I really hate the EK method too (just finished reading that section). The only way it works is if W=0, which is obviously not true. Work was done on the ball. But the work done was used to change it's kinetic energy...so I guess W=0 in the end. But I still hate that. I agree with dcohen, I think EK just does that to make you realize that work is done when there is a change in KE, when energy is lost to friction, and when there is change in potential. Use TPR or kaplan's methods. They are much more clear and straight forward.
 

tncekm

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Hmm... okie dokie. :D

So I look over the TPR method and I get the following:

W = ΔE = ΔUg + ΔK

That looks quite a bit different from W = ΔK + ΔUg + ΔE, where ΔE is added.

This was such a simple concept before I read over all of this stuff. :(
 

iA-MD2013

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Hmm... okie dokie. :D

So I look over the TPR method and I get the following:

W = ΔE = ΔUg + ΔK

That looks quite a bit different from W = ΔK + ΔUg + ΔE, where ΔE is added.

This was such a simple concept before I read over all of this stuff. :(
hahah yeah...I usually skim over these types of chapter where common sense is better than equations. Stick to TPR methods for physics.
 

RSAgator

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Hmm... okie dokie. :D

So I look over the TPR method and I get the following:

W = ΔE = ΔUg + ΔK

That looks quite a bit different from W = ΔK + ΔUg + ΔE, where ΔE is added.

This was such a simple concept before I read over all of this stuff. :(

See that equation isnt entirely accurate. If there's heat loss for instance, work won't equal the change in kinetic + the change in potential. You likely have a better intuitive understanding of the subject than the explanations given in the review books. The important concept is the conservation of energy. It's generally better to understand a concept than to memorize an equation, so just understand the following things:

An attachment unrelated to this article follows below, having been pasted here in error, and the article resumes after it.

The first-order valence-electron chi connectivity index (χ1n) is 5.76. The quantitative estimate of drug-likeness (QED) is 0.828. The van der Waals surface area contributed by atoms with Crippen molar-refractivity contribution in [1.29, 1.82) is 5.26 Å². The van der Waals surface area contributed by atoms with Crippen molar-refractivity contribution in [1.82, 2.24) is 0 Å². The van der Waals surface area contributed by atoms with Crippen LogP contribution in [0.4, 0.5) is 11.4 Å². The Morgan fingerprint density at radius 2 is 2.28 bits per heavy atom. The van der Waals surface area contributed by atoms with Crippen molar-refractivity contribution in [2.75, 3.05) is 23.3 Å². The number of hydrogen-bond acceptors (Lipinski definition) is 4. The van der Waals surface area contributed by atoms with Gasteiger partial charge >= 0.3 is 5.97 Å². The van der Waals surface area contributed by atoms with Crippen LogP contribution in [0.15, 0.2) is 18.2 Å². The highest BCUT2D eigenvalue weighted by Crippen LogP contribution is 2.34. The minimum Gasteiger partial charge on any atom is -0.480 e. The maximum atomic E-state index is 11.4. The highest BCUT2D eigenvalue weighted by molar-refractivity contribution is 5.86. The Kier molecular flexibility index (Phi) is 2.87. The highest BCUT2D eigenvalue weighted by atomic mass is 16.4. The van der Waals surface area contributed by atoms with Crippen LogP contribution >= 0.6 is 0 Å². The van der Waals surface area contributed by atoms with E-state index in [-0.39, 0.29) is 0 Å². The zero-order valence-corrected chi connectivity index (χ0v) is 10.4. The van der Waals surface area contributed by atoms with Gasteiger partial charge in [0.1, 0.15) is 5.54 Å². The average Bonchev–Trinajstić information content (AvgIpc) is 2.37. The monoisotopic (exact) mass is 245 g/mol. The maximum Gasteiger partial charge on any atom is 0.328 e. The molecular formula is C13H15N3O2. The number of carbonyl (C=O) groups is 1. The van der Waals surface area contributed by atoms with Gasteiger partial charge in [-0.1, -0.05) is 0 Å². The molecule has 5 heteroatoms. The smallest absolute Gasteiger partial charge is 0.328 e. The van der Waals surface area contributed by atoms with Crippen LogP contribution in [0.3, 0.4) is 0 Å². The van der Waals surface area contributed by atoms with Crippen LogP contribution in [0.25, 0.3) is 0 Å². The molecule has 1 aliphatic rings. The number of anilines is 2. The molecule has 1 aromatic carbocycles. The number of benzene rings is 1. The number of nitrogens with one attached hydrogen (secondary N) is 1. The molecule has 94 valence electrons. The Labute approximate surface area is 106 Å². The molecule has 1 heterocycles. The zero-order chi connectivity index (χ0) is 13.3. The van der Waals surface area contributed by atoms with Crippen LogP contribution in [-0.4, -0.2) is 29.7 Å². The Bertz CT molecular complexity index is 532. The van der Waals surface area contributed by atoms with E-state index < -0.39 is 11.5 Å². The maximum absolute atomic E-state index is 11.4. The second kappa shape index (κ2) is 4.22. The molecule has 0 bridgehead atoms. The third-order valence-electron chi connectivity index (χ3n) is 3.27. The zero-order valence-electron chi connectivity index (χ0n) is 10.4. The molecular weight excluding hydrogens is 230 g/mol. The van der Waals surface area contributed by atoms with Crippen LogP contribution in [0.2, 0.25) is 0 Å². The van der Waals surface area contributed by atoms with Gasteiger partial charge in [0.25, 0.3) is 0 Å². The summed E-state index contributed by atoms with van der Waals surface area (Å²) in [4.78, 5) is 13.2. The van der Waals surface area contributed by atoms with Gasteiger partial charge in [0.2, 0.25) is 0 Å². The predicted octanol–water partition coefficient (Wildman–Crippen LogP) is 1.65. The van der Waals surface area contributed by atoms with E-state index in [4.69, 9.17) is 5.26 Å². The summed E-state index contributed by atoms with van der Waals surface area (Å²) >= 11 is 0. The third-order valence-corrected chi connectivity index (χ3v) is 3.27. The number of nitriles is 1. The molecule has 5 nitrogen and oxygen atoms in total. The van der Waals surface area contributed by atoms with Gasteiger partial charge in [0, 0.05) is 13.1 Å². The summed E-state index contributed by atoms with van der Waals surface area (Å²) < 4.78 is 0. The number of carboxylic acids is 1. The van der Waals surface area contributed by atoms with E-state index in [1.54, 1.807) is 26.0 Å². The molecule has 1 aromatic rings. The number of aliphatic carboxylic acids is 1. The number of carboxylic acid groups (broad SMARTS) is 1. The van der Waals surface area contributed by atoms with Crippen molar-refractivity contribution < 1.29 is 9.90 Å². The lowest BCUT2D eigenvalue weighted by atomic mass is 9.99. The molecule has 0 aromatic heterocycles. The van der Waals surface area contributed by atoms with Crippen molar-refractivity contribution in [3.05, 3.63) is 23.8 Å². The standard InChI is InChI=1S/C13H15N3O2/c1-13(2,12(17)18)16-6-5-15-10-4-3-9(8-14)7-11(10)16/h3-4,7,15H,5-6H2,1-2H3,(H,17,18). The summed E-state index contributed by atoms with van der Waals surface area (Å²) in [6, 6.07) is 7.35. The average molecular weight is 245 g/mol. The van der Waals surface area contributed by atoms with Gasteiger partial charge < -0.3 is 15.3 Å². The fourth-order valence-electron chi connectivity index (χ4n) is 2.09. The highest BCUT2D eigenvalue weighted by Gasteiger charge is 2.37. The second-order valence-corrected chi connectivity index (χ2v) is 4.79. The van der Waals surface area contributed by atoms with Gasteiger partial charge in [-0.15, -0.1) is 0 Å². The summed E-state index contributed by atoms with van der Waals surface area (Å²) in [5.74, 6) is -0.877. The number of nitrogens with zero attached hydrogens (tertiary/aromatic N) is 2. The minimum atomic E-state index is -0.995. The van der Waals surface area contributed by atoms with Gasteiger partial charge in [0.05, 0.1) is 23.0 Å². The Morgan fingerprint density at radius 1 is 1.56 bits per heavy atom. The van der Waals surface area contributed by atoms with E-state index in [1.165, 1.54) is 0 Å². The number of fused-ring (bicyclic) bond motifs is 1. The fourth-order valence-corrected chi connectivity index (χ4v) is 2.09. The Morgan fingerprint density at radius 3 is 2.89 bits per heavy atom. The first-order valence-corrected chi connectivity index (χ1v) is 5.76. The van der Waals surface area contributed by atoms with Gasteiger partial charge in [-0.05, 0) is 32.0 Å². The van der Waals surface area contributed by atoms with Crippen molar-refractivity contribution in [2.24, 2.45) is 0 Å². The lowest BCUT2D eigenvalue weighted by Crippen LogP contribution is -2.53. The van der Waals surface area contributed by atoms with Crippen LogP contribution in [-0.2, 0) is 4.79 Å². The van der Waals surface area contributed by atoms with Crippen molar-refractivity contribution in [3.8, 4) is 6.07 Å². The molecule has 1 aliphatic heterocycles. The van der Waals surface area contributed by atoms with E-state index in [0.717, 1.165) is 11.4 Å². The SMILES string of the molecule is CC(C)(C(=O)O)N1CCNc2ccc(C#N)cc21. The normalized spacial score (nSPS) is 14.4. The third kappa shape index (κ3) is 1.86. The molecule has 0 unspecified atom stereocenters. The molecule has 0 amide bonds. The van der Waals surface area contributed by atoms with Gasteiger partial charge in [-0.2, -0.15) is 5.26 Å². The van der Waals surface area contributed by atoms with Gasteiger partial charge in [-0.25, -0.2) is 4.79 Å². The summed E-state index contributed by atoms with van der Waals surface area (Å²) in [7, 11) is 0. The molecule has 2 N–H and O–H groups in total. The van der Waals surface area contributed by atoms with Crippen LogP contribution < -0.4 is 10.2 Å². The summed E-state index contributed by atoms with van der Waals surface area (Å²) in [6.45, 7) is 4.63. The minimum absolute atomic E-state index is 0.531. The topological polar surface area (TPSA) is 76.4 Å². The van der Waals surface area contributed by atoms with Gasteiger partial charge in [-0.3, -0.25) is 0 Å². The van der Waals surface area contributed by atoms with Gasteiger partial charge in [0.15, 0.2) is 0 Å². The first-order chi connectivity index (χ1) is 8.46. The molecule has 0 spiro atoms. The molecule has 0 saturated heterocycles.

energy can take many forms that are usually interconvertable between one another (though heat energy usually doesn't get converted back into "useful" energy that is, energy that can do work).

Energy is conserved - all energy present in the system at the initial state must be able to be accounted for at the final state (energy can neither be created nor destroyed).
 

tncekm

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Thanks for your replies.

I figured out the difference between
[1] W = ΔKE + ΔUg + ΔE (more appropriately W = ΔKE + ΔUg + ΔEi; no heat is present, but friction is, which can change Ei)
[2] W = ΔKE + ΔUg = ΔE (no heat is present, and no friction is present)

(1) should have had its E value stated as Ei, its internal energy and (2) is a case where there is no Ei. The E value in (2) is the "total energy" including PE And KE. So, that cleared things up a little bit.

I think I also figured out how to derive W=-ΔU

They're just "pretending" that all of the work goes into kinetic energy and there was no initial potential energy, and since K = -U, the equations is written as W=-mgh. Confusing, but I'll just deal with it.

*sigh* There are many hours of my life that I would love to get back after dealing with such a simple concept for so long today!
 

physics junkie

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This thread is giving me a headache.

Delta-Energy = Delta-Work + Delta-Heat. This equation always holds. Friction is energy lost to heat.

Starting Energy = Final Energy

For a closed system the starting energy is equal to the energy at the end because energy is conserved. So if you have a ball falling from a height h and it's at 0 velocity then it's starting energy term is mgh. If you want to know it's velocity at a height y you solve the equation mgh = mgy + (1/2)mv^2 for v. There are tons of ways you can formulate the starting and ending energy terms and it depends on the type of system you are looking at.

Another thing you might want to remember is that Total Energy = Kinetic energy + Potential Energy.

Most of the equations you've posted are special cases.